Open Banking: How to Turbocharge your Legacy Infrastructure
Sponsored by: IBM
Date: 18 December
Days to go: 5
Time: 11AM London
Open Banking is placing huge pressure on financial services providers.
They face “death by a thousand cuts” as insurgent fintechs steal their thunder with personalised services and snazzy apps.
Complex legacy IT environments don’t need to stop progress.
You can experiment and “fail fast” by composing and integrating business apps using APIs and microservices that layer on top of existing systems.
This webinar will explain how, and provide “lessons learned” from delivering such digital layers in financial institutions.
CTO for Banking and Financial Markets at IBM UK
Bharat Bhushan is the CTO for Banking and Financial Markets at IBM UK. He drives Innovation with his clients to support creation of new platforms, revenue streams and to optimise business operations using digital technologies.
Bharat is currently working with clients to implement OpenBanking and PSD2, application of data science and artificial intelligence for improving customer experience and investment research, blockchain for new operating and trust models etc. Some of his conference presentations and papers are available on his LinkedIn profile.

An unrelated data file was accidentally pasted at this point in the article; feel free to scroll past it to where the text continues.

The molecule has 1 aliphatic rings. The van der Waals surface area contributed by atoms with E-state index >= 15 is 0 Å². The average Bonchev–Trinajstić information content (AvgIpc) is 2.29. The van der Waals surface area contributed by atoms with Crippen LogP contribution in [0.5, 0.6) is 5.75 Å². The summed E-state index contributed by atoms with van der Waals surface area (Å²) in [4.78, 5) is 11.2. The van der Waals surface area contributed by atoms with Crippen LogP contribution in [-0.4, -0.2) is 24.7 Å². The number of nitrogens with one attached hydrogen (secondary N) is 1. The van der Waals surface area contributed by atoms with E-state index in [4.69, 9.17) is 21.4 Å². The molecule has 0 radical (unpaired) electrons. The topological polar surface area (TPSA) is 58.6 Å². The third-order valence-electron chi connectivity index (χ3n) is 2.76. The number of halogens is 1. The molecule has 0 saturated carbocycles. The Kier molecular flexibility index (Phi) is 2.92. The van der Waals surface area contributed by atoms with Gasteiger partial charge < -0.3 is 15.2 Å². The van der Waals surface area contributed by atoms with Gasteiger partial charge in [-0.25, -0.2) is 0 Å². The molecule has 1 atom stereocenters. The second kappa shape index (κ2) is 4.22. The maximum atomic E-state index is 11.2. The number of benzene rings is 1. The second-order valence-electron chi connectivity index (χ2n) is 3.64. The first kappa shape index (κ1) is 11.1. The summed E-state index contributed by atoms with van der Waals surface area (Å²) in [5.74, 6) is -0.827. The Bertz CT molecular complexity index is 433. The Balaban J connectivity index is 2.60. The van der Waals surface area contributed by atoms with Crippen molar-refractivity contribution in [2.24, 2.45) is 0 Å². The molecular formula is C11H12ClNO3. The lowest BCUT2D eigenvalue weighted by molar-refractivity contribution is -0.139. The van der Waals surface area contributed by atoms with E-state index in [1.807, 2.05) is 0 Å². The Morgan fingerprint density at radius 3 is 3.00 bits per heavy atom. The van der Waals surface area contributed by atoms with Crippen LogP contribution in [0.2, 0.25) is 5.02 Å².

He is a contributing member of the UK Open Banking Implementation Entity, Industry council member at techUK and EIT Digital, FinTech mentor at StartupBootCamp and guest lecturer at Warwick University. Bharat has an MBA from Warwick University and an MSc in Advanced Computing from King's College London. He has 22 years of experience in the IT Industry delivering solutions.
Editor, Computer Business Review
Ed Targett is the Editor of Computer Business Review, where he oversees reporting on business technology issues across a wide range of industries. His 12 years of editorial and consultancy experience span independent macroeconomic research, smart cities, commodities markets and hard news. A stint working in agency communications saw him working with clients including Adobe, FIS, Siemens and the Financial Times. He was previously editor at Roubini Global Economics.